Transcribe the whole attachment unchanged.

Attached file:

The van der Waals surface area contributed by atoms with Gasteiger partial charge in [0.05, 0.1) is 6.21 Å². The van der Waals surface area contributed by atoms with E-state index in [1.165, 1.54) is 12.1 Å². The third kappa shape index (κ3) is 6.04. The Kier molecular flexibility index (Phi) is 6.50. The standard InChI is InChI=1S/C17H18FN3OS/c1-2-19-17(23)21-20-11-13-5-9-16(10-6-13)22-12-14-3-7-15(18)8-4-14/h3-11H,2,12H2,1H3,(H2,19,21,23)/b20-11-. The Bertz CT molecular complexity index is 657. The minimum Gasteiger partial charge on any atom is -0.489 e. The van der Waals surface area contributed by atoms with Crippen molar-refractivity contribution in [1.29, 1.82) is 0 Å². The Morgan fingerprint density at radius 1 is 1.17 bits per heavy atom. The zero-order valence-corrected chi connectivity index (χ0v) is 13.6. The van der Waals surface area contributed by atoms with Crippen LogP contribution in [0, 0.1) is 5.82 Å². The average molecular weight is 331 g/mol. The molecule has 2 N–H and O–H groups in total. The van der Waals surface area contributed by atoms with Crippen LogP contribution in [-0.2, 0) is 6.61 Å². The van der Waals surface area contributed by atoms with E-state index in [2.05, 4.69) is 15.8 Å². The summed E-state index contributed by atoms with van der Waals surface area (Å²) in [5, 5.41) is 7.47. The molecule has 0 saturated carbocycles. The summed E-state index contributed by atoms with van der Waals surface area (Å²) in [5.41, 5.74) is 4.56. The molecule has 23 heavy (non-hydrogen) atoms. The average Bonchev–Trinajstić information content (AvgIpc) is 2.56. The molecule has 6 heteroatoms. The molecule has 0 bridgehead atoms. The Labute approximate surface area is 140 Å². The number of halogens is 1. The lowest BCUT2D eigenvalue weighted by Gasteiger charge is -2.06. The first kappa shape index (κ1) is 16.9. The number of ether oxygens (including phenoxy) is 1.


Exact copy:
The van der Waals surface area contributed by atoms with Gasteiger partial charge in [0.05, 0.1) is 6.21 Å². The van der Waals surface area contributed by atoms with E-state index in [1.165, 1.54) is 12.1 Å². The third kappa shape index (κ3) is 6.04. The Kier molecular flexibility index (Phi) is 6.50. The standard InChI is InChI=1S/C17H18FN3OS/c1-2-19-17(23)21-20-11-13-5-9-16(10-6-13)22-12-14-3-7-15(18)8-4-14/h3-11H,2,12H2,1H3,(H2,19,21,23)/b20-11-. The Bertz CT molecular complexity index is 657. The minimum Gasteiger partial charge on any atom is -0.489 e. The van der Waals surface area contributed by atoms with Crippen molar-refractivity contribution in [1.29, 1.82) is 0 Å². The Morgan fingerprint density at radius 1 is 1.17 bits per heavy atom. The zero-order valence-corrected chi connectivity index (χ0v) is 13.6. The van der Waals surface area contributed by atoms with Crippen LogP contribution in [0, 0.1) is 5.82 Å². The average molecular weight is 331 g/mol. The molecule has 2 N–H and O–H groups in total. The van der Waals surface area contributed by atoms with Crippen LogP contribution in [-0.2, 0) is 6.61 Å². The van der Waals surface area contributed by atoms with E-state index in [2.05, 4.69) is 15.8 Å². The summed E-state index contributed by atoms with van der Waals surface area (Å²) in [5, 5.41) is 7.47. The molecule has 0 saturated carbocycles. The summed E-state index contributed by atoms with van der Waals surface area (Å²) in [5.41, 5.74) is 4.56. The molecule has 23 heavy (non-hydrogen) atoms. The average Bonchev–Trinajstić information content (AvgIpc) is 2.56. The molecule has 6 heteroatoms. The molecule has 0 bridgehead atoms. The Labute approximate surface area is 140 Å². The number of halogens is 1. The lowest BCUT2D eigenvalue weighted by Gasteiger charge is -2.06. The first kappa shape index (κ1) is 16.9. The number of ether oxygens (including phenoxy) is 1.